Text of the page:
I think this is spot on. And I think the reasoning is partly that chanda or starting a school gets you some पुण्य while paying taxes doesn’t do anything for you. A lot of people will also justify tax evasion by saying most of the taxes are pilfered by bureaucrats. Which is also true. And finally, they’ll say the government won’t do anything good with the money. Also true.

        Like you said, I think the right way to change this is through education about how the government relates to the people. Maybe it’s even time NCERT addressed corruption a little.

  6. Vikram, good article and I agree with Armchair Guy’s comment too!
    Local governments need to grow stronger and so should communication between various departments, communities etc. at the local level. I admire the local-level type of governance here in the US and citizens are not made to feel disconnected from it. Citizens are also part of the decision making process with regards to the city or township. You know how we get newsletters from the local government on how our taxes are being spent…There are a lot of good things India could copy from the US as long as it is not completely alien to the sub-continent’s culture.

  7. @ Armchair Guy: Thank you for your perceptive comment. I really cant add much more at this point, need to think a bit more.

    @ wishtobeanon: Part of the disconnect comes from the top to down flow of funds in India. So not just administrative but also fiscal decentralization is needed.

  8. Vikram, I recently got an opportunity to attend a minister-constituency discussion forum in Singapore. The miniters of education and national development was the chief guest. The participants were representatives from housing communities. The participants brought up very sensitive issues such as race relations and behaviours that can thwart it. They spoke about problems such as loan sharks and crime. The minister’s responses were very sound, covering all analytical bases and at the same time well understood by everyone. I found the minister to be very knowledgeable and articulate. It’s almost as if one of India’s civil servants became a minister.

    Where citizens were unable to see beyond their limited perspectives, she was able to gently guide them to see the bigger picture. She went around freely mixing with one and all (I got to speak to her as well) and had no air of superiority about herself. She spoke in terms of ‘us’ rather than government. She emphasized citizen participation in fighting crime. She also brought officials from the administration (housing and police) to answer specific questions from the public.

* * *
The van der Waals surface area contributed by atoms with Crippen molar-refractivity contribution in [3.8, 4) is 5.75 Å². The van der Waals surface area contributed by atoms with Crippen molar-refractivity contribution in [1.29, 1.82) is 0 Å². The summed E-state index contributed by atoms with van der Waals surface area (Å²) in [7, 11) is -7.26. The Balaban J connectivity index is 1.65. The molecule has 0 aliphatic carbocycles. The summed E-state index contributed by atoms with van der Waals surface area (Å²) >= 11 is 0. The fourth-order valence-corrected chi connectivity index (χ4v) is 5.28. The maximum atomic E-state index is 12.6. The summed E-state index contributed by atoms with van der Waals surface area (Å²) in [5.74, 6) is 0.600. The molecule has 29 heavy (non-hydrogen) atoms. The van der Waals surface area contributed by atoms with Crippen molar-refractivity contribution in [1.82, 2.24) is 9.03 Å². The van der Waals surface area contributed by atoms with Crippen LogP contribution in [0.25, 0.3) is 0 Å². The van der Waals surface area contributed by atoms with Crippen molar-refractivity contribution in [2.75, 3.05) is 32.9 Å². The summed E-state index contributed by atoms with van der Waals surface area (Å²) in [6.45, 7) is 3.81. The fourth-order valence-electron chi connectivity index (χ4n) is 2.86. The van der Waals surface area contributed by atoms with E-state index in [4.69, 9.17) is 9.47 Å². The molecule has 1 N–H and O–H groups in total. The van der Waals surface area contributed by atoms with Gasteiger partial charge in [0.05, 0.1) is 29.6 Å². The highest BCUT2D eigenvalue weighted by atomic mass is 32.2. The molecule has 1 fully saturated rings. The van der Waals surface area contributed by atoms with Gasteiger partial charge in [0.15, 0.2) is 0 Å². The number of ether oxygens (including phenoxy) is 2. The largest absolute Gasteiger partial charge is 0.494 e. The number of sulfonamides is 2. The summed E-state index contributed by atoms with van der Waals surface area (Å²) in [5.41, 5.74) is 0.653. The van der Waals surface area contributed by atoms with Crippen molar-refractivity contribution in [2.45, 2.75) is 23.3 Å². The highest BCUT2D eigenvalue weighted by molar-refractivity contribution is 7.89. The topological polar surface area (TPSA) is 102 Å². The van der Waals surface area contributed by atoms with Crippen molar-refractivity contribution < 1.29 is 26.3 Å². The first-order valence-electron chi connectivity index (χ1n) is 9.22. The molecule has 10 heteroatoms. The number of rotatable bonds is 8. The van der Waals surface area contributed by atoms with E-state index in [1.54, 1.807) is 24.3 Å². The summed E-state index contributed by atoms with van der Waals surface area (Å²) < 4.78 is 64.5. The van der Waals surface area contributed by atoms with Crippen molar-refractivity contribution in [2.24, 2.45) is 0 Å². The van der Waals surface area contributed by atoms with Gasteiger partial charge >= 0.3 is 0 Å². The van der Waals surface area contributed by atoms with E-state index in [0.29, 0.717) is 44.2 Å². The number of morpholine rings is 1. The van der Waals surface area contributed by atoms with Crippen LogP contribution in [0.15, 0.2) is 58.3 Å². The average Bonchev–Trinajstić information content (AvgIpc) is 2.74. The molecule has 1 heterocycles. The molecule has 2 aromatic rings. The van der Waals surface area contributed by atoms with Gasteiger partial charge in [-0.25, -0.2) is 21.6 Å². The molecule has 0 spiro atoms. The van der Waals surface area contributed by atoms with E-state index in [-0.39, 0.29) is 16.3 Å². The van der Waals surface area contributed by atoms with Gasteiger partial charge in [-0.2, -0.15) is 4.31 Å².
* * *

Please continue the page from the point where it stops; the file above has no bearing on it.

I had to leave the forum with a sense of awe at the minister and the forum itself.

  9. Where does this indifference start from? Where do we start looking for ways out?

    It starts in schools/colleges ( and having just began my college life, I can see the appalling gaps in the society..when I was school, we never got to interact with people from lesser economic, social etc backgrounds )..you start feeling its hopeless to take the system on, for its got a hierarchy almost as if its natural for such a thing to exist..

    They key to solve this in the long run would be to redefine our identity and see ourselves as humans first..we love the word values but hypocrisy seems a new value in itself…we can change all this by changing what our future is going to learn.

    The question is how to enough of the world, so that the kids know what exists and yet at the same time they don’t get eaten by it…

  10. We got to really appreciate for the work done, very informative! keep it up.

  11. […] At every level of Indian life, the city, the village, the state and the Union, in general there seems to be no collective vision. There are important, incremental improvements in many places, but the politics of the fractured Indian society is leads to a state, that is in general crippled and aimless. No wonder it flails. […]

  12. […] capacity of the Indian state to carry out its functions has been discussed earlier on this blog. Lant […]